English is oft said to be stress timed, so that strongly stressed syllables should occur at (roughly) the same intervals. For the purposes of this question, please assume that.

Is a syllable isochronous because it is stronger than its surrounding syllables? Or because it is absolutely strong?

Hopefully an example will help. Let 4 be strongest stress, 1 weakest. Imagine a sentence with the following stress pattern

  • 1 2 1 1 4 3 4

Are the 2nd 5th and 7th syllables isochronous? Or the 5th 6th and 7th?

Stress is notoriously debatable, but what about the following sentence, would a native English speaker rush through the 1st four words, at a similar pace to each of the last three?

  • why do they all know their stuff?
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    Yeah, I'm not sure if I get it either. Are you asking about if so-called "secondary stress" is considered to count for the purposes of isochrony? – sumelic Oct 21 '17 at 7:18
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    Hmm. What do you mean by "is a syllable isochronous"? I thought feet were what were supposed to be isochronous. An answer on Linguistics SE that might have some relevant info or references: linguistics.stackexchange.com/a/12129/5581 – sumelic Oct 21 '17 at 7:20
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    Well, that's just the area I'm most familar with it. I know there is literature about sentence-level stress patterns as well as word-level stress patterns, but I don't know if a term like "secondary stress" would be as useful when talking about sentence-level stress since in a sentence you might be dealing with a lot more than two stressed syllables. – sumelic Oct 21 '17 at 7:35
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    To answer your final question: no. A native speaker uttering “Why do they all know their stuff?” would stress why, all, and stuff. Know would likely be stressed as well, but could also be unstressed. Using Greg’s notation (1 = strongest, 4 = weakest), I’d label it [1Why 4do 4they | 1all | 1know 3their | 1stuff] or [1Why 4do 4they | 1all 2/3know 3their | stuff]. – Janus Bahs Jacquet Nov 20 '17 at 11:12
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    @user3293056 The only way all would be destressed in the sentence given here would be if another word in the sentence were contrastively stressed (e.g., “Why do they all know their stuff?”). If there is no contrastive stress, all will be stressed. I was answering the question of whether you would rush through the first four words—no, you wouldn’t. You would rush through do they, which are unstressed, but not why and all. – Janus Bahs Jacquet Nov 21 '17 at 13:22

I suggest you pursue the analogy to musical rhythm. A "1" begins a measure, and measures are isochronous. For your hypothetical example, divide the stresses into measures: | 1 2 |1 | 1 4 3 4 | (1 ...). The "4 3 4" part at the end has to steal time from the preceding measure-initial 1 or the following hypothetical measure (in parens). Here's an English example which might have a similar pattern: "1John 2loves | 1Mary and | 1Joyce 4may 3have 4a (| 1crush 2on |1Jill)". |

  • i think you reversed the 1-4 (my fault) – user3293056 Oct 21 '17 at 8:18
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    @user3293056, yes, sorry, I was following the SPE convention that uses 1 as strongest (primary) and 2, ... as progressively weaker. – Greg Lee Oct 21 '17 at 8:36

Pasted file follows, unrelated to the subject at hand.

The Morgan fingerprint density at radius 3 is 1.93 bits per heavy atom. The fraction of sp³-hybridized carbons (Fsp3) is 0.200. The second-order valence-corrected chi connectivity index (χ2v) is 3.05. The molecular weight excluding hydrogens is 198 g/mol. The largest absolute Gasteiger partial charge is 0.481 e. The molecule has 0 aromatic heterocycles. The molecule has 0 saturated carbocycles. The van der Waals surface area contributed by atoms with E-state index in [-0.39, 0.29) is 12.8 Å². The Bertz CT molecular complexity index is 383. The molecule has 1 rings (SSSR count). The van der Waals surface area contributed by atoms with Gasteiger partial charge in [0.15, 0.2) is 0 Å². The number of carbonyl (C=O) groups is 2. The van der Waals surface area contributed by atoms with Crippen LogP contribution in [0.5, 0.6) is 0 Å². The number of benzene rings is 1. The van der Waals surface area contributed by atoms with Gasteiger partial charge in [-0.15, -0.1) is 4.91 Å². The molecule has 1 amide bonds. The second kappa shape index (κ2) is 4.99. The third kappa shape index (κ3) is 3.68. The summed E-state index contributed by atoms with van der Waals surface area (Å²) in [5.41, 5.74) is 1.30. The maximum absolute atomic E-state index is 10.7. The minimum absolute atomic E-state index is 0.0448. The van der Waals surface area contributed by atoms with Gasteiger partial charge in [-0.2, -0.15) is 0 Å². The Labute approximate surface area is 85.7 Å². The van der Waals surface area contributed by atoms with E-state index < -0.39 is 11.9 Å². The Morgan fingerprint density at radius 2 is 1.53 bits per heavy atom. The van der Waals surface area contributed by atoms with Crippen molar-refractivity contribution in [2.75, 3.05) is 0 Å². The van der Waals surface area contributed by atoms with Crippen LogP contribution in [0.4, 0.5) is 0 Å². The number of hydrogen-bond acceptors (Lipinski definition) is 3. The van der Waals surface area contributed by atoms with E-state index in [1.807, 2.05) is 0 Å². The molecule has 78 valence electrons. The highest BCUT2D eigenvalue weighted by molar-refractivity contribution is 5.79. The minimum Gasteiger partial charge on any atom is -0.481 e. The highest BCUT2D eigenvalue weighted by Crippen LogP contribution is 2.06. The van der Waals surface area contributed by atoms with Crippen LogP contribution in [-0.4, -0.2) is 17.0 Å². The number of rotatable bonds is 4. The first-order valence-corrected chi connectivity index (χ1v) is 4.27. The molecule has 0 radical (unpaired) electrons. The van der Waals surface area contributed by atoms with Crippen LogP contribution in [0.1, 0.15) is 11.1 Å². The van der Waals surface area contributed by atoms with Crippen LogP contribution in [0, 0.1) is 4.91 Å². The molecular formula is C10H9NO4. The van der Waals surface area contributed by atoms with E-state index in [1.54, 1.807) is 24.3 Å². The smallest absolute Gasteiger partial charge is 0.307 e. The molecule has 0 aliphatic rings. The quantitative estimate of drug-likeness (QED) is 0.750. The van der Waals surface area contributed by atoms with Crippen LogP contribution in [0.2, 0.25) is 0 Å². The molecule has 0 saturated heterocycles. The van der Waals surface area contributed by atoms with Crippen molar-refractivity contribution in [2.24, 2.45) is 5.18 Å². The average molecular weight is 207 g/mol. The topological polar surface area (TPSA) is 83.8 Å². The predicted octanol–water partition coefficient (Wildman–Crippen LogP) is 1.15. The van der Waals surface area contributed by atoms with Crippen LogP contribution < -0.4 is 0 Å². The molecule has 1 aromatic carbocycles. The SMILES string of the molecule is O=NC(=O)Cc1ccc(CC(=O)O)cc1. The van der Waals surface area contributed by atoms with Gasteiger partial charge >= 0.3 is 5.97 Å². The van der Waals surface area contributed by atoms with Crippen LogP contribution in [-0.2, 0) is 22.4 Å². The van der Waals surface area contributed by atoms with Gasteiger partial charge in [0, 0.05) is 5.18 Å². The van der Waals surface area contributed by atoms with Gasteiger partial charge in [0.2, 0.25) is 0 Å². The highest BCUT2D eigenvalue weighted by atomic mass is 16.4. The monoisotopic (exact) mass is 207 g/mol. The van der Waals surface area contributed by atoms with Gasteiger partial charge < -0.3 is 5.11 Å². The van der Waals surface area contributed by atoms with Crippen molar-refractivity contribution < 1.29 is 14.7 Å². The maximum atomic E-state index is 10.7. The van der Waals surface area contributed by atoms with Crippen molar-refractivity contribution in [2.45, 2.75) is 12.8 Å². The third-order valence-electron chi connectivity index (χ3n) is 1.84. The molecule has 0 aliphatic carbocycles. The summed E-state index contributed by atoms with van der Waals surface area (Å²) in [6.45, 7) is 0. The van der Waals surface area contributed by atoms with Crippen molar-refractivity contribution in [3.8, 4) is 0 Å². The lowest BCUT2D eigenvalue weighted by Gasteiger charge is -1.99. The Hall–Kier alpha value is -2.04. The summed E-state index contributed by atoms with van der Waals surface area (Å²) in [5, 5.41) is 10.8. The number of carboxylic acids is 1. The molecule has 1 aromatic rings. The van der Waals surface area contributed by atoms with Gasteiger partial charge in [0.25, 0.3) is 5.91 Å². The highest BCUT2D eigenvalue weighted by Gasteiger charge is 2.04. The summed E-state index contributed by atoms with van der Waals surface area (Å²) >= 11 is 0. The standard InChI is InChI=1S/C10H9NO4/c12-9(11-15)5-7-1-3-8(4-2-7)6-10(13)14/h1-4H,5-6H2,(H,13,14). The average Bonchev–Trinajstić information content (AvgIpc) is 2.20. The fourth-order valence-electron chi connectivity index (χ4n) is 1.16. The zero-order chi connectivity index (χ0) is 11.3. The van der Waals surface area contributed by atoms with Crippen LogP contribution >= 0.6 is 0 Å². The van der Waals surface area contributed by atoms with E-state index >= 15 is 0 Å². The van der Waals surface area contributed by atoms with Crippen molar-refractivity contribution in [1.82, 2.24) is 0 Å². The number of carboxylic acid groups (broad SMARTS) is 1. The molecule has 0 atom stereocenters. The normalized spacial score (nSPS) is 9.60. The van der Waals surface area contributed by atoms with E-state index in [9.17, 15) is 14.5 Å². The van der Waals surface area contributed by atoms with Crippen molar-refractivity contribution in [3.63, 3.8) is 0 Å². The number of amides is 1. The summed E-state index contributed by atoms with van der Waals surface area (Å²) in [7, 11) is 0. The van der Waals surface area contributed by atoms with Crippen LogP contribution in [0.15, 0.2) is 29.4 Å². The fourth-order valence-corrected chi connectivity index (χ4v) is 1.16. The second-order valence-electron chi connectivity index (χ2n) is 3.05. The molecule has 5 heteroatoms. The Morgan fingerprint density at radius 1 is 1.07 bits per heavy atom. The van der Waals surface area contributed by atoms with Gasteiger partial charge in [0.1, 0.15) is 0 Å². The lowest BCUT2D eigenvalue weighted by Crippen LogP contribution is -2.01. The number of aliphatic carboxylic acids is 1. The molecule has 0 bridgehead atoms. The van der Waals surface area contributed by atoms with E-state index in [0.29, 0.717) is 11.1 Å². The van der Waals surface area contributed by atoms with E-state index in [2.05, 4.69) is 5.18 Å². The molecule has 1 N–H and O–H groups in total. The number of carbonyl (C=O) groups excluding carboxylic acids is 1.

• i think i'm broadly in agreement. as you seem to saying that beats are absolute, not relative, it's just that i set the bar too low for a beat – user3293056 Oct 21 '17 at 8:45

You seem to be under the impression that every syllable in every English word has an intrinsic stress associated with it. This is not the case. If you have a long sequence of syllables that are normally unstressed in English, one of them will get some level of stress.

Let's take an example. I can only really hear three levels of stress in my speech, so I'll label them: stressed, somewhat stressed, unstressed.

If you have a sentence starting I do not know the, some possible stress patterns could be (there are others)

I do not know the ...
I do not know the ...
I do not know the ...

But to me it feels unnatural to say it with no stress on any of the first three words (I do not know the ...).

There are times you can get three unstressed syllables in a row in speech (vanity is sinful), but when you get more than three unstressed syllables in a row, one of them usually acquires some stress (vanity is a sin or vanity is a sin.)

I don't believe English has strict isochronicity. Stressed syllables aren't going to have exactly the same time intervals between them. But if you never have more than three unstressed syllables in a row, and unstressed syllables are shorter than stressed syllables, then there will almost automatically be very roughly the same interval between stressed syllables.

I also suspect unstressed syllables shorten in length when there are more of them in a row. (They certainly do when reciting poetry written in certain meters.) I don't know if there are any studies on this or not.

  • no i don't think i'm under that impression, why do you think i am? – user3293056 Jan 22 '18 at 16:26

While stress is relative in the sense of being defined in part by surrounding syllables, if we're talking about the ictus, a beat, in metrical verse without feet, bar promotion and demotion, the beats are just the strongest stresses in the line,

So in that sense it is not relative. That's all I know, and really all I needed to know anyway.

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